Senator hammers Facebook, Instagram over COVID-19 misinformation
One day after a House panel grilled social media executives about misinformation on their platforms, a top senator blasted Facebook for its “continued amplification of harmful” posts about COVID-19, especially via Facebook-owned Instagram.
Senate Intelligence Chairman Mark Warner, D-Va., wrote Facebook CEO Mark Zuckerberg on Friday, saying the company needed to do more to eradicate misinformation about the COVID-19 vaccine than promising action.
“Facebook’s enforcement of its own policies is consistently and demonstrably insufficient, a trend we have seen in other areas where Facebook has pledged to address misuse of its products or instances of its products amplifying harmful content,” Warner said in the letter.
Warner juxtaposed Facebook’s February update of its policies on medical misinformation with the fact that on the day it announced them, some of the top search results for “COVID vaccine” on Instagram lead to anti-vaccine accounts. In particular, Warner said he was disturbed by a study that found Instagram’s algorithm promoted COVID-19 and vaccine misinformation. Researchers also have found that far-right talking points outrank accurate news reporting on Facebook.
Experts typically define “misinformation” as the spread of incorrect information, while “disinformation” is the more malicious, deliberate fanning of falsehoods. Coronavirus-themed misinformation has involved topics ranging from the effects of the sickness to the efficacy of vaccines. The issue, while not limited to coronavirus, amounts to a national security threat for the U.S., experts previously told CyberScoop.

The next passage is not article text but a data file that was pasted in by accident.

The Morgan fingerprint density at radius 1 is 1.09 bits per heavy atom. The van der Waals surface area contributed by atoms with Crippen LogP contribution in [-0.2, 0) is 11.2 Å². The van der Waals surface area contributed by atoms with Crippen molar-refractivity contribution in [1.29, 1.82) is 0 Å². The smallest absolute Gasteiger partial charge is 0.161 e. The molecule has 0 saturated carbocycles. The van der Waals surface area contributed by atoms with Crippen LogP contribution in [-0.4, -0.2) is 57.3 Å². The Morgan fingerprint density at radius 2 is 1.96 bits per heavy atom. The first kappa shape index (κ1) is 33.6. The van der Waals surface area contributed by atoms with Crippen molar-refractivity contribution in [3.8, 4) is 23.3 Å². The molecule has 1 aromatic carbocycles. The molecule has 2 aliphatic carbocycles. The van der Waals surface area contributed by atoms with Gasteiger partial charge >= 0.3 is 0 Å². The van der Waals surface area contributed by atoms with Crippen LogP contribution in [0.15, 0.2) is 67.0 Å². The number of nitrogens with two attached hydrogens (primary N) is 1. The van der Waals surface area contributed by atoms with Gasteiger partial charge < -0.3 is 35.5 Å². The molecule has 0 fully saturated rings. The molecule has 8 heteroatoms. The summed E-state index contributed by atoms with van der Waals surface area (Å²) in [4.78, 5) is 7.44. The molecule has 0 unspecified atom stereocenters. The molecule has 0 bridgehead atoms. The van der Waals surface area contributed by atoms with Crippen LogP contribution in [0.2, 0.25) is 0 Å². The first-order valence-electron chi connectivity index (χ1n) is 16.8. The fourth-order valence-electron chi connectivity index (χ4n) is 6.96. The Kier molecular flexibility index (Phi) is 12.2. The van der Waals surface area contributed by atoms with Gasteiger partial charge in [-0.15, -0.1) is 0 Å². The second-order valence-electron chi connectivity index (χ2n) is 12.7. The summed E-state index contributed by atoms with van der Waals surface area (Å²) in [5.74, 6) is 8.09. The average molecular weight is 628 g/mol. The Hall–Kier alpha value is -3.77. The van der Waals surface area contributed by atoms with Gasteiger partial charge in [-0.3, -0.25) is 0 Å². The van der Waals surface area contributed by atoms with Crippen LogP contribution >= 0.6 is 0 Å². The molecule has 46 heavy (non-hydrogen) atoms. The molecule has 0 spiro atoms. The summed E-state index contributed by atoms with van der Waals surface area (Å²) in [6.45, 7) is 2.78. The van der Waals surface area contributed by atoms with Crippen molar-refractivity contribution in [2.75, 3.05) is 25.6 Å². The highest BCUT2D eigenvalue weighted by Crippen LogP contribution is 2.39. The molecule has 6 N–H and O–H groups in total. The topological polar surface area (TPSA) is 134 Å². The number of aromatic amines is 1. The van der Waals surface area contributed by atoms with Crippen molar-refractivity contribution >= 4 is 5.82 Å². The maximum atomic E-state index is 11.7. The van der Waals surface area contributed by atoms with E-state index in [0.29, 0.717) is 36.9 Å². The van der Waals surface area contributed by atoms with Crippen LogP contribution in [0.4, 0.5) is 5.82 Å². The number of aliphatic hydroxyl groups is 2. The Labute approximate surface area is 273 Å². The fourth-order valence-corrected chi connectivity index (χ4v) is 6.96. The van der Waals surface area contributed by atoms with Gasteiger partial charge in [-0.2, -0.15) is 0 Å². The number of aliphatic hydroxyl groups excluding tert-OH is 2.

In his letter, the senator asked Zuckerberg a series of questions about how health misinformation flourishes under the Instagram algorithm and what it’s doing to counter the phenomenon.
Warner’s missive follows a House Energy and Commerce subcommittee joint hearing where lawmakers challenged Zuckerberg and the CEOs of Twitter and Google about whether it would ban 12 accounts that the Center or Countering Digital Hate found responsible for 65% of public anti-vaxxer content on Facebook, Instagram and Twitter. The executives hedged.
State attorneys general on Wednesday cited the same figure in urging Facebook and Twitter to do more to combat vaccine misinformation.
Testifying at Thursday’s hearing, Zuckerberg said that his company has directed more 2 billion people to its COVID-19 Information Center and has removed 12 million pieces of information.
But Rep. Mike Doyle, the chairman of the Energy and Commerce Communications and Technology Subcommittee, vowed legislation after his staff found that the social media platforms were still promoting content with COVID-19 vaccine misinformation and anti-vaxxer content in general.
“You can take down this content, you can reduce division, you can fix this — but you choose not to,” said Doyle, a Pennsylvania Democrat. “You have the means, but time after time, you are picking engagement and profit over the health and safety of your users, our nation, and our democracy.”
Also Friday, the Justice Department announced a tally of actions it took against another kind of COVID-19 scoundrel: criminal fraudsters.
DOJ has publicly charged 474 defendants related to COVID-19 fraud in cases where suspects tried to steal $569 million from both the U.S. government and individual victims.
The department also touted the work of its International Computer Hacking and Intellectual Property program to aid foreign law enforcement in pursuit of pandemic-related fraud, including cyber-enabled crime.